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Detailing the risks of induction

| Mar 30, 2018 | Pregnancy Related Injuries |

Like all expectant mothers in Greenville, the one thought preoccupying your mind is how you cannot wait for your newborn to arrive. In many cases, your doctor cannot wait either, so much so that he or she might push to induce your labor. Being induced may seem harmless enough, yet as many of those that we here at The Melvin Law Firm have worked with can attest to, it can indeed pose risks to both you and your baby. 

There are certainly legitimate reasons to be induced, such as having gone several days past your expected due date. Often, however, inductions are viewed as a way for doctors to better manage their schedules and avoid those late night phone calls indicating that their patients have gone into labor. Yours and your baby’s care should never be influenced by what is convenient for your provider, but rather driven by what is best for your overall health.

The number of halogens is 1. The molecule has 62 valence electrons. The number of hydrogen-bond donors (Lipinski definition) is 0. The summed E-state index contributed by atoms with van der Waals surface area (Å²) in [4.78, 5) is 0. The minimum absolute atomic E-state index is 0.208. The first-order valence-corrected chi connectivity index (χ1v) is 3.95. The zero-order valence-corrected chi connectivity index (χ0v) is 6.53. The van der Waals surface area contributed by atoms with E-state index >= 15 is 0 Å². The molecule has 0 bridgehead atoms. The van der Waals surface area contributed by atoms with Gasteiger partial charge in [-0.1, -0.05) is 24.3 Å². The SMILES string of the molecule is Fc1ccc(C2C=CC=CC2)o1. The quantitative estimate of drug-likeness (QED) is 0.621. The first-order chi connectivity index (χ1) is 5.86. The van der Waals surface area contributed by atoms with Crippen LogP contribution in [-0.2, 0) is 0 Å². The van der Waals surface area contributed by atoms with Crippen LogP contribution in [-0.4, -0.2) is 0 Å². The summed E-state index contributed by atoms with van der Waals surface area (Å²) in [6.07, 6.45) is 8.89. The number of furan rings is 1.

Per The Journal of Perinatal Education, an induction can indeed put your health at risk. Inductions are initiated by administering pitocin (which causes contractions). Contractions prompted by pitocin tend to be stronger than those that occur normally, this making your labor harder to manage. Pitocin also inhibits the release of endorphins in response to contractions, which make it more likely for you to require an epidural. That can prolong your labor, during which time your uterine muscles never fully relax during your contractions. This can result in increased stress on your baby, which may make continuous fetal monitoring necessary. 

The point of this post is to not dissuade you from being induced, yet rather to give you the information needed to make an informed decision with your doctor. More details on the potential risks associated with labor can be found here on our site.